Skip to content
Dodge City Community College Apply Now

The Singer and the Songwriter

Published October 8, 2019

The diverse duo of The Singer and The Songwriter will bring their open-hearted original music and engaging live show to the Little Theater on the campus of Dodge City Community College, October 9 at 7 p.m.

The Singer and The Songwriter is the musical duo of vocalist/songwriter Rachel Garcia and guitarist/songwriter Thu Tran. The duo has released three critically-acclaimed albums, and are currently touring the US.

Hailing from San Francisco, the group is part of a three-week tour in association with High Plains Public Radio. Dodge City Community College hosts HPPR on 91.9 KONQ.

Rachel and Thu are a mixed-race, Mexican-American and first-generation Vietnamese-American (respectively) duo whose elegant and unique music blends and bends classic American genres of jazz and blues to produce their own distinct sound.

The group says they don’t intentionally set out for such distinctive sounds. Much of their sound can be attributed to the diverse background and influences of their upbringing.

Thu grew up with Vietnamese immigrant parents who listened to Vietnamese music, and sisters listening to 80’s pop. Then in high school, Thu listened to everything from John Mayer to Metallica.

Rachel also grew up with eclectic tastes, singing in choir, and listening to Elvis, Frankie Valli and The Four Seasons, Smokey Robinson, and Natalie Cole.

“So between the two of us, we grew up listening to a wide swath of popular music,” Rachel said, “and when we met in college, we found ourselves teaching each other about our musical influences which just widened our palette.”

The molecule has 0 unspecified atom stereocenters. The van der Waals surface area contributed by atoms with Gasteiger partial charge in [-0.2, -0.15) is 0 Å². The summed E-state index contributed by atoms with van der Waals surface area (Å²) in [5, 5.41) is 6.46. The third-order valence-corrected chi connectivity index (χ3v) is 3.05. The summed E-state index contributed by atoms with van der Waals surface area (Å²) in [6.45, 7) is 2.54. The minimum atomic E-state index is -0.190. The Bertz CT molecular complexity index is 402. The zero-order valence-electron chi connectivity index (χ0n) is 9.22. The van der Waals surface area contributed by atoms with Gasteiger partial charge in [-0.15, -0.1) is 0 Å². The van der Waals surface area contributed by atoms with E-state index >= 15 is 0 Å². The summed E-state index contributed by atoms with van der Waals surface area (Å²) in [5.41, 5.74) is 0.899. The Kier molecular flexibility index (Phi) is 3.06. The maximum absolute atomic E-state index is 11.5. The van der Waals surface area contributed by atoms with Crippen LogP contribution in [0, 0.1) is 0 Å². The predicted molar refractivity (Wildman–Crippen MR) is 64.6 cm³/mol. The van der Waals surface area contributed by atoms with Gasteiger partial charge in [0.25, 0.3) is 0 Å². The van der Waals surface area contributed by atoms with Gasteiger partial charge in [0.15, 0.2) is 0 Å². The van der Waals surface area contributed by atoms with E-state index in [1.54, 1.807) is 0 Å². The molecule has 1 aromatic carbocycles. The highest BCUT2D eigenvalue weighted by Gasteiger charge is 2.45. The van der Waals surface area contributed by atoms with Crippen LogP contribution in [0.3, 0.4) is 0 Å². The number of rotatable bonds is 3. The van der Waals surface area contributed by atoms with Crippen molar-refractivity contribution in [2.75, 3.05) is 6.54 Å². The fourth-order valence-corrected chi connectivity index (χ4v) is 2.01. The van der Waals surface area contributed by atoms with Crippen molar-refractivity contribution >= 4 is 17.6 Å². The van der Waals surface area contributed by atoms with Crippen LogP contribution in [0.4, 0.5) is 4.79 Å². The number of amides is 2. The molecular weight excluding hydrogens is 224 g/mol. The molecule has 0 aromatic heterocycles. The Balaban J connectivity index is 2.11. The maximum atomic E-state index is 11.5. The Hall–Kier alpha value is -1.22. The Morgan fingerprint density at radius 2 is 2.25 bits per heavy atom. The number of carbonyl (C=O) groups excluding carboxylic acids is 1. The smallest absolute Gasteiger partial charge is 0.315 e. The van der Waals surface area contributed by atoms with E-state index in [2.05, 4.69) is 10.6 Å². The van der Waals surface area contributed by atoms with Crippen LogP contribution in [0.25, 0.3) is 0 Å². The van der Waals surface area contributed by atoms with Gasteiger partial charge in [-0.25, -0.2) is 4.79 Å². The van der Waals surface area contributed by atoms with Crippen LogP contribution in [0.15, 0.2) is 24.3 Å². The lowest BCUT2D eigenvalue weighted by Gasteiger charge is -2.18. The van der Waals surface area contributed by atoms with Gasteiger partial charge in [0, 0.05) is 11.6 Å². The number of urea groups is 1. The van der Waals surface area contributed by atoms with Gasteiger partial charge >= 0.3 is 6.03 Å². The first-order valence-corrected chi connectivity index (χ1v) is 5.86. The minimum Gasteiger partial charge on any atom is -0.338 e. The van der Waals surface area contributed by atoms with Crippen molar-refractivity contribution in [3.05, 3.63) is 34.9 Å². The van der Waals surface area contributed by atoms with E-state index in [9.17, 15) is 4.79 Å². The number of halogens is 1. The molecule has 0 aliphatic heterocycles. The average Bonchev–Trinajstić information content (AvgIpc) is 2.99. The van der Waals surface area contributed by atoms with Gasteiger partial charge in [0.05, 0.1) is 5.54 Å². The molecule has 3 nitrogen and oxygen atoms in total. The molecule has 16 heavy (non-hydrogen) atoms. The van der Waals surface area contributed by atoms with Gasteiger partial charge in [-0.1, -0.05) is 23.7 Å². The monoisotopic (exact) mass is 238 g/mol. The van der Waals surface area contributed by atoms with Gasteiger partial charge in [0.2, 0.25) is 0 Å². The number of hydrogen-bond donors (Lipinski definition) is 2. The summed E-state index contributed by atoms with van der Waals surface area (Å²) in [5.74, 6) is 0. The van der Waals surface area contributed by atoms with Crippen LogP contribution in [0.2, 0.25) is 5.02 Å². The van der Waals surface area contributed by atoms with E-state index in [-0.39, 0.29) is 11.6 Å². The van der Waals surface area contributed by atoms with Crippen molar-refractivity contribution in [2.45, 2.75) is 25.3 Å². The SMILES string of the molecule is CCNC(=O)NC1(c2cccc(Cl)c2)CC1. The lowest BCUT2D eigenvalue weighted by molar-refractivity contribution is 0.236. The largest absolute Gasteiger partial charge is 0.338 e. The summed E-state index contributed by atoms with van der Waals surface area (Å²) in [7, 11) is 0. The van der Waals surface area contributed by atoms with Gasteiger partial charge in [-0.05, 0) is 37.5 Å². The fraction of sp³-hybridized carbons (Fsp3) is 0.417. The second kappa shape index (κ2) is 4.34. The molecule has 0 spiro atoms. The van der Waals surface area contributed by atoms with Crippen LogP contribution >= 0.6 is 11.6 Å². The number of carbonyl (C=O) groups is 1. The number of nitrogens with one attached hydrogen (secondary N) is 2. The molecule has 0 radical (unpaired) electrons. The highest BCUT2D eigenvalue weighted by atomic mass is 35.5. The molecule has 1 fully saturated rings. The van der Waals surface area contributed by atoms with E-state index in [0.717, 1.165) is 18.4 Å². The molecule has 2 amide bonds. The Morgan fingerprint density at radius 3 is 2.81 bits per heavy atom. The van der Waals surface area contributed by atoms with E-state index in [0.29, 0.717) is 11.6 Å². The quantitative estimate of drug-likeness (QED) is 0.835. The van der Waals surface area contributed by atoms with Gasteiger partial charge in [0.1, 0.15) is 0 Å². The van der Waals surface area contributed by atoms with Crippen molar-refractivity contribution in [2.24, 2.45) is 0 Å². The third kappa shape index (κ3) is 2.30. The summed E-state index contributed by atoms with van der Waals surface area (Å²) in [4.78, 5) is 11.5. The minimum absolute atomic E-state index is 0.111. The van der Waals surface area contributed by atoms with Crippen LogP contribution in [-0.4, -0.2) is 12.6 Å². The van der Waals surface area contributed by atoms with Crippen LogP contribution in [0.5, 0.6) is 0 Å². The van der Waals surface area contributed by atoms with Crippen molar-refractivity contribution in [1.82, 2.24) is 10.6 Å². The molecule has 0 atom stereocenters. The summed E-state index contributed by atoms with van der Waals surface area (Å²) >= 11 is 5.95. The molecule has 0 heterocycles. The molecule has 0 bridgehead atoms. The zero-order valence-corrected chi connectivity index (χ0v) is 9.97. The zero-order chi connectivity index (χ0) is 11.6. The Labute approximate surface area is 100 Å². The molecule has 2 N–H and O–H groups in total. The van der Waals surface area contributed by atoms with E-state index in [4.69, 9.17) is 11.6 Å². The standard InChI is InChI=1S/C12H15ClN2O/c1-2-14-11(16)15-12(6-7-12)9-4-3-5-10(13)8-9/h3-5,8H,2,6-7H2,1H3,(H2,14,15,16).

Kerry Kuplic, professor of vocal music at Dodge City Community College, said the poetry and unique idiosyncrasies of the duo’s music should appeal to large demographic.

“This is a great opportunity for people with a wide range of musical interests, and anyone who loves to see words come to life,” Kuplic said.

The duo treats every show like an intimate conversation with the audience, sharing personal stories as touring musicians and the process of making music together.

“No matter where we are playing, regardless if it’s in a small living room or on a theater stage,” Rachel said, “we try to make every show feel as personal as possible.”

Rachel and Thu will be putting on a pair of workshops at the college at 3 p.m. on the day of the show. During the workshops they share a great deal about their nontraditional music-making process. Neither is classically trained and don’t adhere to any traditional form, so they have developed their own unique vernacular in their collaborations.

“In our songwriting workshops, we share a lot about our own music-making process,” Rachel said. Music is more than just notes on a page, and when writing it’s sometimes useful to set those technical aspects to the side for a moment.”

The duo won the 2012 West Coast Songwriters International Song Contest for “The Art of Missing You.”

Their critically acclaimed first full-length LP, “What a Difference a Melody Makes”, debuted at number 34 on the top 40 jazz charts.

Kuplic said having such accomplished, diverse performers on the campus is a great opportunity for students and the community.

“We don’t often get the chance to interact and get feedback from such impressive performers,” Kuplic said. “Part of the creative process is experiencing many different influences, and this is a great opportunity to learn from people who have really mastered many different styles.”

The HPPR Living Room Concert Series showcases original, live music throughout the HPPR listener area. The series also aims to ensure access to affordable live performances that listeners are not hearing anywhere else in the region.

By Scott Edger